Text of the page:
Chicago Theatre Review
The Prince of Broadway
The Producers – Nightblue
Winning a record-breaking twelve Tony Awards back in 2001, following a Chicago pre-Broadway tryout, Mel Brooks’ hit musical, adapted from his own immensely popular film of the same name, is a nonstop laugh riot. It tells the story of two producers, Max Bialystock and his accountant Leo Bloom, who conspire to make their fortune by overselling shares in a guaranteed Broadway flop. However, when the show turns out to be an unexpected hit, Bialystock’s first in years, the IRS goes after them and trouble (and comedy) ensues. Filled with fast-paced, unstoppable laughs and delightfully catchy musical numbers, all written by Brooks, this show demands an over-the-top production in order to succeed.
And succeed it does. This high octane, energetic cast, most of whom play multiple roles, gives the audience their money’s worth. With smooth, speedy costume changes (thanks to David E. Walters’ colorful and varied wardrobe and JoAnn Robertson’s wig creations), this cast transforms itself over and over again while never slowing the pace. The same can be said of G. Max “Maxin” IV’s modest, but fluid scenic design that, because of a well-rehearsed cast and crew, manages to change locales in only seconds. In other words, there’s not a single moment of downtime in this expertly directed show.
Of course, the greatest credit goes to David E. Walters for his sharp, supercharged direction. Utilizing every inch of the thrust stage, even incorporating the aisles and upstage walls to maximum advantage, this production hits the ground running and never slows down. And as these young performers continue to astound in this musical, the audience is constantly reminded that they’re also laying it all out there, either as leads or ensemble, in “Victor/Victoria,” NightBlue’s other big cast musical, playing in repertory on alternate nights. It makes this cast that much more impressive.
The ensemble is led by a dynamo of spirit, spunk and schtick named Tommy Novak. His Max Bialystock, a role created by Zero Mostel and played on Broadway by Nathan Lane, is truly “The King of Broadway,” making seemingly easy work of a demanding role. All of his scenes and songs, performed with nonstop, gatling gun intensity, are well executed, with his tour de force being an hilarious, Act II musical recap of the entire show called “Betrayed.” Mr. Novak is matched by Casey Hayes’ restrained portrayal of Leo Bloom, an accountant-turned theatrical producer. The handsome Mr. Hayes, it should be noted, was the understudy for this role; but when Ryan Stajmiger, originally cast to play Bloom, was called to Drury Lane to replace an actor in their current production, Casey Hayes went on for him opening night. In true showbiz fashion, Mr. Hayes has made the role his own now and is rumored to be playing Leo Bloom for the entire run. The actor has a charming, smooth style and a pleasing voice. His Leo Bloom, while seething with sublimated enthusiasm, provides a nice, calm contrast to Mr. Novak’s hyperactive Bialystock. Numbers like “We Can Do It,” “I Wanna Be a Producer” and “Till Him” stand out, because as a musical comedy team, these two are sensational and, really, unstoppable.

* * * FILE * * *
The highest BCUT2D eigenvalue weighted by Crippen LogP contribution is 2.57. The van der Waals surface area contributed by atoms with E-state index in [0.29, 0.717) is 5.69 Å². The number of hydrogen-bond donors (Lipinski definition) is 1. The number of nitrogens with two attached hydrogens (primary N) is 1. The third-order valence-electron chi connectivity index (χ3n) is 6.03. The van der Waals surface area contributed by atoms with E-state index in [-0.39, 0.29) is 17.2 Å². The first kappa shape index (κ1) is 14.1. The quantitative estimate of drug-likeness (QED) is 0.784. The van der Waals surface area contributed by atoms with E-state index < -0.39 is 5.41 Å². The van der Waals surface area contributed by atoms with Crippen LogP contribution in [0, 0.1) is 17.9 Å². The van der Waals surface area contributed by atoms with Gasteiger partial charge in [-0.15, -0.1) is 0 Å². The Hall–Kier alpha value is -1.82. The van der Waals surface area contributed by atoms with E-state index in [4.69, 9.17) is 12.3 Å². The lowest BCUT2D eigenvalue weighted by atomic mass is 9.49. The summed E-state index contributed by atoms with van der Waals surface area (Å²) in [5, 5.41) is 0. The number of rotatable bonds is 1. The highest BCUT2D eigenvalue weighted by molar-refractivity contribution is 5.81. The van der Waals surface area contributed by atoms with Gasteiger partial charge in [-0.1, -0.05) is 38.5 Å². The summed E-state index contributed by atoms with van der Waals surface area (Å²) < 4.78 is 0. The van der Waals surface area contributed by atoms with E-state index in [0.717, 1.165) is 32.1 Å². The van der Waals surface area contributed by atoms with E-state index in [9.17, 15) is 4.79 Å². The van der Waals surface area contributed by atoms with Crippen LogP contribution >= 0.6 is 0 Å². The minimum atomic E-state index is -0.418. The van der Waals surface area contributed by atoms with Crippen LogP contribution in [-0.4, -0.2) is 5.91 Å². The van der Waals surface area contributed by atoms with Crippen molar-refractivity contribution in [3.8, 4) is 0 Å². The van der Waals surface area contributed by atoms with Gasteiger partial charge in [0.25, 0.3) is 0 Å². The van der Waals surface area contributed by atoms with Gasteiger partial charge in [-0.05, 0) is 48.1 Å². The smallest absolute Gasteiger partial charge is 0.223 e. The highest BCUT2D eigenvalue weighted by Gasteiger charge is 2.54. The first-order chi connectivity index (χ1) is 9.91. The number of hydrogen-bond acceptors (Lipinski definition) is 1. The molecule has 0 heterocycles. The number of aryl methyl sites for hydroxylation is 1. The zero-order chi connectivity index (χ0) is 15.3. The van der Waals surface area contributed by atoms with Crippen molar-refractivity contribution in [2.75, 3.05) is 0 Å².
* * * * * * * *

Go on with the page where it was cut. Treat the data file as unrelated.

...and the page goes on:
This dynamic duo are ably supported by the lovely, Cara Chumbley as Ulla, the Swedish blond bombshell. Ms. Chumbley, although not as statuesque as others who’ve played this role, has a smile that lights up the stage. Her innocent, yet sensuous “When You’ve Got It, Flaunt It” is a showstopper. Handsome, wily Billy Dawson is stunning and extremely funny as effeminate director, Roger DeBris (“Keep It Gay”), ably accompanied by his lascivious assistant, Carmen Ghia, played with steamy relish by Dominic Rescigno. Mr. Dawson truly shines when playing the effeminate Fuhrer in the splashy, “Springtime for Hitler.” Andrew Sickel, usually a handsome, leading man, is hysterical as German playwright Franz Liebkind. His audition piece, “Haben Sie gehort das deutsche Band” and his trio with Max and Leo, “Der Guten Tag Hop-Clop,” are playful and priceless.
Six skilled musicians, housed high atop the playing area, are ably led by Musical Director Charlotte Rivard-Hoster. While conducting at her keyboard, the musical combo features brass, woodwinds and percussion, all nicely providing accompaniment for Brooks’ rousing score. Choreography by ensemble members Kim Green and Jenna Schoppe (who also plays the humorous, elderly Hold Me Touch Me) is sassy and spunky while paying campy tribute to a dozen other musical classics.
It would be difficult to replicate the polish and splendor of the original production, but David E. Walters has directed and orchestrated a finely produced, very respectable and funny version of Mel Brooks’ musical satire. Filled with clever dialogue, unrestrained profanity, titillating characters, adult humor, catchy songs and snappy choreography, all performed by a terrifically talent cast, NightBlue’s newest offering is a theatrical winner!
Reviewed by Colin Douglas
Presented September 10-October 11 in repertory with “Victor/Victoria,” by NightBlue Performing Arts Company at Stage 773, 1225 W. Belmont Ave., Chicago
Additional information about this and other area productions can be found by visiting www.theatreinchicago.com.